On the surface, her childhood seemed normal–even idyllic. Linda Appleman Shapiro grew up in the iconic immigrant community of Brighton Beach, Brooklyn, with her parents and a gifted older brother. But she spent her days at home alone with a mother who suffered major bouts of depression. At such times, young Linda Appleman Shapiro was told, “Your mother…she’s not herself today.” Those words did little to help Linda understand what she was witnessing. Instead, she experienced the anxiety and hyper-vigilance that often take root when secrecy and shame surround a family member who is ill.

BOOK DETAILS:

Paperback: 249Pages
Genre: Memoir
Publisher: Dream of Things
Publication Date:  September 2, 2014
ASIN: B00N9PY1CQ

PURCHASE LINKS:

DISCLAIMER
I received a copy of this book, at no charge to me, in exchange for my honest review. No items that I receive are ever sold…they are kept by me, or given to family and/or friends.
ADDENDUM
I do not have any affiliation with Amazon.com or Barnes & Noble. I am an IndieBound affiliate. I am providing link(s) solely for visitors that may be interested in purchasing this Book/EBook.

Nov 172014
 

Memoir Revolution invitation

Jerry Waxler

JERRY WAXLER

Jerry Waxler teaches memoir writing at Northampton Community College, Bethlehem, PA, online, and around the country. His Memory Writers Network blog offers hundreds of essays, reviews, and interviews about reading and writing memoirs. He is on the board of the Philadelphia Writer’s Conference and National Association of Memoir Writers and holds a BA in Physics and an MS in Counseling Psychology.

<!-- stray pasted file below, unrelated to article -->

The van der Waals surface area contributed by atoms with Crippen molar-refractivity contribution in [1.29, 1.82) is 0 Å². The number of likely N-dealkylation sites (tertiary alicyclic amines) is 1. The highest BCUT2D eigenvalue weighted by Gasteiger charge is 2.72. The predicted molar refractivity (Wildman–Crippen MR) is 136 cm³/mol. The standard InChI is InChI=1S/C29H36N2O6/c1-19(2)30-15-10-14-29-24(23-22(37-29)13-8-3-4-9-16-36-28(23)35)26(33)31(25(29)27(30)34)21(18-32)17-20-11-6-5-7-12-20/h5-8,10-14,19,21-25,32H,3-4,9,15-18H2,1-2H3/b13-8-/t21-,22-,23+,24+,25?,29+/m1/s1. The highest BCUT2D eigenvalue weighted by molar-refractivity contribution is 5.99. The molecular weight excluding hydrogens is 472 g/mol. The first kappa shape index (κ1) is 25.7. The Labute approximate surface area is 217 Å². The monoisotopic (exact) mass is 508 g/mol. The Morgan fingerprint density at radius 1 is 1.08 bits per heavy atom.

Connect with Jerry at these sites:

WEBSITE        TWITTER

Guest Post

Around the age of fifty-five, I began to look for a new creative challenge, and decided that the most interesting thing I could possibly do would be to write the story of my life. This turned out to be an ambitious goal, because I didn’t know how to write stories and wasn’t even sure if an analytically-minded adult like me could ever learn. But if I didn’t try, I would never find out.

I started taking classes and practicing, and at each step, I learned some small idea or new way of looking at things. Then I used that idea to help me evolve to the next step.  One of the most important of these ideas was that to write stories, be on the lookout for strong scenes.

A strong scene is like a grain of sand in the soft tissue of the psyche. Some memories go so deep into your psyche, they are powerful enough to fuel a whole book. In memoir classes, these life-changing moments often seem to explode from memory onto the page, as if they were too strong to be kept hidden forever. For example, at one of the first memoir classes I attended, I wrote about the time in 1967 when a peaceful war protest escalated into a riot. Decades later, when I thought of writing about my life, that scene was one of the memories that forced me to keep going, trying to turn those years into a good story.

Short stories tend to be more lighthearted than book length stories. Typically the shorter form romps among the normal stuff that happens every day and drives us crazy. Even though short stories are lighter, they still need enough focused intensity to keep a reader’s interest. To find that intensity, look for scenes in your life that feel like grains of sand. . . Moments you keep thinking about. . . Moments you need to wrap in the smooth container of a story.

For example, the scene that motivated the title of this article occurred twelve years ago. My wife and I recently moved across town and our new next door neighbors seem a bit standoffish. One spring day, I look out the window and see my wife talking to the neighbor. I think “Oh, how nice. They’re starting to break the ice.”